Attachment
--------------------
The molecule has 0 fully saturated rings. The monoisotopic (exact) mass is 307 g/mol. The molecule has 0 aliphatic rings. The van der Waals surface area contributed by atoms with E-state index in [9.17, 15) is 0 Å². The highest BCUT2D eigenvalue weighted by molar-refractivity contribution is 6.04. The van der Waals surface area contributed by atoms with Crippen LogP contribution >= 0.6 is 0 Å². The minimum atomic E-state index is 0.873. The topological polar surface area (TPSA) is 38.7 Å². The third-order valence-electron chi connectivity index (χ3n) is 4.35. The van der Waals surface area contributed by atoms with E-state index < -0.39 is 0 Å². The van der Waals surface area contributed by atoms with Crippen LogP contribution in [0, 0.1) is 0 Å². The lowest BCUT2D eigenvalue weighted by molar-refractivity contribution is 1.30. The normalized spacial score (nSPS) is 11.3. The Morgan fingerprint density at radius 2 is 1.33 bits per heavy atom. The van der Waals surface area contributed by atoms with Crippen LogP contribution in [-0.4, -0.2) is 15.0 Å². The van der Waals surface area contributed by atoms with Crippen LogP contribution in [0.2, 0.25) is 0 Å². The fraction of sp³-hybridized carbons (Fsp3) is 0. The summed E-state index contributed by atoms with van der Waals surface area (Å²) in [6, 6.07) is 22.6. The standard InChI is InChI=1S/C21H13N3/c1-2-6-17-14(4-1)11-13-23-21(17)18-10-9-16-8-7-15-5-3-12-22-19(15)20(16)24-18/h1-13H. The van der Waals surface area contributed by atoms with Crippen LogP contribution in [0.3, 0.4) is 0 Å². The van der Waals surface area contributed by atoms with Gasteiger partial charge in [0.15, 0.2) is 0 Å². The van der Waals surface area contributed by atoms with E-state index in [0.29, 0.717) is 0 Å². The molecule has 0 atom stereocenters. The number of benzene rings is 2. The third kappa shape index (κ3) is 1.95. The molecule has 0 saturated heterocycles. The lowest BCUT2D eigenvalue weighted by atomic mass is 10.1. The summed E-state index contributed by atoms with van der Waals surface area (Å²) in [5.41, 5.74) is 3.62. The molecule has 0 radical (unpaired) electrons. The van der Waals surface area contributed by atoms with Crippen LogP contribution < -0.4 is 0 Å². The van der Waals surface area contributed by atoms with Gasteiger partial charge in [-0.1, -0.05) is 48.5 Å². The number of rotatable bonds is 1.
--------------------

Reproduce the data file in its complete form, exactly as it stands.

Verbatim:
The molecule has 0 fully saturated rings. The monoisotopic (exact) mass is 307 g/mol. The molecule has 0 aliphatic rings. The van der Waals surface area contributed by atoms with E-state index in [9.17, 15) is 0 Å². The highest BCUT2D eigenvalue weighted by molar-refractivity contribution is 6.04. The van der Waals surface area contributed by atoms with Crippen LogP contribution >= 0.6 is 0 Å². The minimum atomic E-state index is 0.873. The topological polar surface area (TPSA) is 38.7 Å². The third-order valence-electron chi connectivity index (χ3n) is 4.35. The van der Waals surface area contributed by atoms with E-state index < -0.39 is 0 Å². The van der Waals surface area contributed by atoms with Crippen LogP contribution in [0, 0.1) is 0 Å². The lowest BCUT2D eigenvalue weighted by molar-refractivity contribution is 1.30. The normalized spacial score (nSPS) is 11.3. The Morgan fingerprint density at radius 2 is 1.33 bits per heavy atom. The van der Waals surface area contributed by atoms with Crippen LogP contribution in [-0.4, -0.2) is 15.0 Å². The van der Waals surface area contributed by atoms with Crippen LogP contribution in [0.2, 0.25) is 0 Å². The fraction of sp³-hybridized carbons (Fsp3) is 0. The summed E-state index contributed by atoms with van der Waals surface area (Å²) in [6, 6.07) is 22.6. The standard InChI is InChI=1S/C21H13N3/c1-2-6-17-14(4-1)11-13-23-21(17)18-10-9-16-8-7-15-5-3-12-22-19(15)20(16)24-18/h1-13H. The van der Waals surface area contributed by atoms with Crippen LogP contribution in [0.3, 0.4) is 0 Å². The van der Waals surface area contributed by atoms with Gasteiger partial charge in [0.15, 0.2) is 0 Å². The van der Waals surface area contributed by atoms with E-state index in [0.29, 0.717) is 0 Å². The molecule has 0 atom stereocenters. The number of benzene rings is 2. The third kappa shape index (κ3) is 1.95. The molecule has 0 saturated heterocycles. The lowest BCUT2D eigenvalue weighted by atomic mass is 10.1. The summed E-state index contributed by atoms with van der Waals surface area (Å²) in [5.41, 5.74) is 3.62. The molecule has 0 radical (unpaired) electrons. The van der Waals surface area contributed by atoms with Crippen LogP contribution < -0.4 is 0 Å². The van der Waals surface area contributed by atoms with Gasteiger partial charge in [-0.1, -0.05) is 48.5 Å². The number of rotatable bonds is 1.